Canada's fossil-fuel powerplants rapped
Canada's fossil fuel-powered generating plants average higher greenhouse gas emissions for the same amount of electricity than American or Mexican stations, an international report has found.
The figures, compiled by the commission that oversees the environmental portions of the North American Free Trade Agreement (NAFTA), found that Canadian plants release an average of 0.9 tonnes of carbon dioxide equivalent for every megawatt-hour generated.
That compares with 0.8 tonnes for U.S. plants and less than 0.7 tonnes for those in Mexico.
"It's an issue that has to do with the plant age, the technology, the fuel," said Orlando Cabrera, one of the authors of the report for the Commission on Environmental Co-operation.
While the commission has released data on power generation in the three countries before, it's the first time it has compiled data on greenhouse gas efficiency. The report considers more than 3,100 fossil fuel-powered electricity generating plants using 2005 data, the latest available internationally comparable information.
However, the U.S. still generates far more greenhouse gas from electrical generation than either of its NAFTA partners. The report finds that the 16 largest American emitters released more greenhouse gases than the combined output of all Mexican and Canadian plants.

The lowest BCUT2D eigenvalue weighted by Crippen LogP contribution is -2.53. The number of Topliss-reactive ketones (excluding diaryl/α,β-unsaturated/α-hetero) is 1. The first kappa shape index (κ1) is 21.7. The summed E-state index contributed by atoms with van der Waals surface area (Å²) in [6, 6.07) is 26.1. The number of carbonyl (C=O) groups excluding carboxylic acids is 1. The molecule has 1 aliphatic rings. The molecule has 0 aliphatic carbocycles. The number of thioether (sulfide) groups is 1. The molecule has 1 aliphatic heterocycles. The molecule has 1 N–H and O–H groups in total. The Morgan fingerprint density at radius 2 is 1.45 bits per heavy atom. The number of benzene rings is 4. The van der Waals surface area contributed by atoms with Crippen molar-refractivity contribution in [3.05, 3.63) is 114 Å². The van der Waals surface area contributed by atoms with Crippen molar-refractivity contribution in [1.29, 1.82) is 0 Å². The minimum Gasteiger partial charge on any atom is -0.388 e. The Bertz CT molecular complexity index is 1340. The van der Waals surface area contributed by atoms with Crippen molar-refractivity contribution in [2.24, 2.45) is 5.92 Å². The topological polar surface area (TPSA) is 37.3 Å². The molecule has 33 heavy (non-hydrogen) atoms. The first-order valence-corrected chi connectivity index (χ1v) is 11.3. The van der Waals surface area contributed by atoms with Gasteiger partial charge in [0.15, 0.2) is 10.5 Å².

However, the report adds that Canada provides the least information on its power plants.
"We had to go and dig pretty deep to extract facility specific data across Canada," said commission director Evan Lloyd.
Variety of emissions
In addition to looking at greenhouse gases, the report looked a wide variety of power plant emissions, including mercury, nitrogen compounds and particulates. It found that Canadian plants did manage to reduce emissions of acid rain-causing sulphur dioxide by 20 per cent between 2002 and 2005.
Information breaking down emissions for each power plant is included in a publicly available database with the report.
Lloyd said the report is intended to be a tool to isolate problems and suggest efficiencies.
As world leaders gathers in South Africa to consider how to reduce climate change-causing emissions, Lloyd said the report points to one conclusion.
"In North America, we are still heavily dependent on burning fossil fuels for our electricity. Two-thirds of our electricity comes from burning fossil fuels. We have a long ways to go in terms of truly achieving a cleaner energy supply."